Sun | Oct 25, 2020

PM defends overseas travels

Published:Friday | February 7, 2014 | 12:00 AM

Mark Titus, Gleaner Writer

Taking a swipe at her detractors, Prime Minister Portia Simpson Miller yesterday likened her overseas travels to those of the CEO of a firm seeking to maintain partnerships and attract new businesses.

Using a recent invitation from the European Union (EU) to visit Brussels, Belgium, as an example, Simpson Miller argued that her trips have been beneficial to the nation.

"When the head of the EU invited me to visit and participate at the women's conference in Brussels, for those who want to condemn, understand that you are condemning the contribution of this noble organisation that is the largest contributor to development programmes in Jamaica and the world," said the prime minister, who has felt compelled to defend her overseas trips on a number of occasions in recent weeks.

She was speaking at the handover ceremony for 39 housing units under the EU-sponsored Barracks Relocation project at Spicy Hill in Duncans, Trelawny.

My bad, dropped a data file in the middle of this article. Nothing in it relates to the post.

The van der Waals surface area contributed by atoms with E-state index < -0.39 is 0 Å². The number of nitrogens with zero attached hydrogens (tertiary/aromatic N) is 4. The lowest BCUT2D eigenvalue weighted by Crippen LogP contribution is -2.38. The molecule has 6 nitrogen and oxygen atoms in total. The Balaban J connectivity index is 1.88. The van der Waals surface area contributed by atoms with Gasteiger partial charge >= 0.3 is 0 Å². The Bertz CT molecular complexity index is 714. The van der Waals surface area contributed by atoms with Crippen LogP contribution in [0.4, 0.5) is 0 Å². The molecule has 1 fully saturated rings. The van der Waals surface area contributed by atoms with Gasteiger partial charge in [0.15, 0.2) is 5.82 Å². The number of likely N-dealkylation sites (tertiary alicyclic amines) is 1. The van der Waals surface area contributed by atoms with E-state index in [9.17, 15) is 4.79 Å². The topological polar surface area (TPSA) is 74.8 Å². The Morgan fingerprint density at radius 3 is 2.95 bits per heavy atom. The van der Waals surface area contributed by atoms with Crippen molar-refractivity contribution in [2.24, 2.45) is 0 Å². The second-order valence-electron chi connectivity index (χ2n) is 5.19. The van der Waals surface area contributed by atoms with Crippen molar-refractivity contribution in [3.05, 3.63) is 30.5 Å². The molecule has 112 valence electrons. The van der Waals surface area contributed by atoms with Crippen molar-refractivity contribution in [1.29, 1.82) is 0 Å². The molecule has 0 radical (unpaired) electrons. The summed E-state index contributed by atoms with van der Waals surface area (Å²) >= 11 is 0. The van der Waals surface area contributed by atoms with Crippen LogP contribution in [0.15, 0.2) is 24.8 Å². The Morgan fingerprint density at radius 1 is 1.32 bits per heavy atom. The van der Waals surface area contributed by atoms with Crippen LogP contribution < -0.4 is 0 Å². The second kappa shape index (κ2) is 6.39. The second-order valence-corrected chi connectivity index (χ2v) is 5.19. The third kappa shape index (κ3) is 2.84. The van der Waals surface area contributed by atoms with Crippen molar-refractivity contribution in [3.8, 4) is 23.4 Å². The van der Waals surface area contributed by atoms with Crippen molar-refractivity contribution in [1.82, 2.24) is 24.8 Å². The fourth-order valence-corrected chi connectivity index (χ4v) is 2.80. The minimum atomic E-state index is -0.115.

answers to come next week

Questions tabled in Parliament last year about the overseas trips of the prime minister and members of her Cabinet since her administration took office are expected to be answered in Parliament next week. Those answers are two months behind the 21-day deadline for a response.

Phillip Paulwell, leader of government business in the House of Representatives, has indicated that the delay is due to the painstaking efforts being undertaken to ensure fulsome responses.

In further arguing that her trips are not for selfish purposes, Simpson Miller said that travelling is sometimes a tiresome affair, which sees her going for days without sleep.

"Do you think I want to travel for two days to reach anywhere, without sleep, without rest, just keep working?" she asked. "What I do is not about Portia, this is about Jamaica and the people of Jamaica."

In her defence against complaints from the Opposition and others that the country is not getting value for money from her trips, the prime minister argued that Jamaica's success in attracting investments was due to her approach.